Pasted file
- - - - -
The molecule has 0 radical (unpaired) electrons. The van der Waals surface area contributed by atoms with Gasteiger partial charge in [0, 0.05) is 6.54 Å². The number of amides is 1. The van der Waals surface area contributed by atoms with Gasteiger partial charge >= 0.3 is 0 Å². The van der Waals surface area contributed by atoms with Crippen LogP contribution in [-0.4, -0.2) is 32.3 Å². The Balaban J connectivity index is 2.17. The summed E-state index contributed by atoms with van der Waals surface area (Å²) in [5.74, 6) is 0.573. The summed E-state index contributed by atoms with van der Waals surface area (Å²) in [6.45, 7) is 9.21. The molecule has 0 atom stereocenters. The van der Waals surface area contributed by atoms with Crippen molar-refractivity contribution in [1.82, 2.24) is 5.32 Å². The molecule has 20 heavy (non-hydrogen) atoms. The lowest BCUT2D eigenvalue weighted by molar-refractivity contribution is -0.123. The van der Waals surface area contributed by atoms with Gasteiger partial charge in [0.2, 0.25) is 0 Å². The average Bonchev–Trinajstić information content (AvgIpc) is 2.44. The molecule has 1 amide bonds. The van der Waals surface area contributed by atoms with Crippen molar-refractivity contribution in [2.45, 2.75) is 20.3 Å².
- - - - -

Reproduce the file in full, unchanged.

The molecule has 0 radical (unpaired) electrons. The van der Waals surface area contributed by atoms with Gasteiger partial charge in [0, 0.05) is 6.54 Å². The number of amides is 1. The van der Waals surface area contributed by atoms with Gasteiger partial charge >= 0.3 is 0 Å². The van der Waals surface area contributed by atoms with Crippen LogP contribution in [-0.4, -0.2) is 32.3 Å². The Balaban J connectivity index is 2.17. The summed E-state index contributed by atoms with van der Waals surface area (Å²) in [5.74, 6) is 0.573. The summed E-state index contributed by atoms with van der Waals surface area (Å²) in [6.45, 7) is 9.21. The molecule has 0 atom stereocenters. The van der Waals surface area contributed by atoms with Crippen molar-refractivity contribution in [1.82, 2.24) is 5.32 Å². The molecule has 20 heavy (non-hydrogen) atoms. The lowest BCUT2D eigenvalue weighted by molar-refractivity contribution is -0.123. The van der Waals surface area contributed by atoms with Gasteiger partial charge in [0.2, 0.25) is 0 Å². The average Bonchev–Trinajstić information content (AvgIpc) is 2.44. The molecule has 1 amide bonds. The van der Waals surface area contributed by atoms with Crippen molar-refractivity contribution in [2.45, 2.75) is 20.3 Å².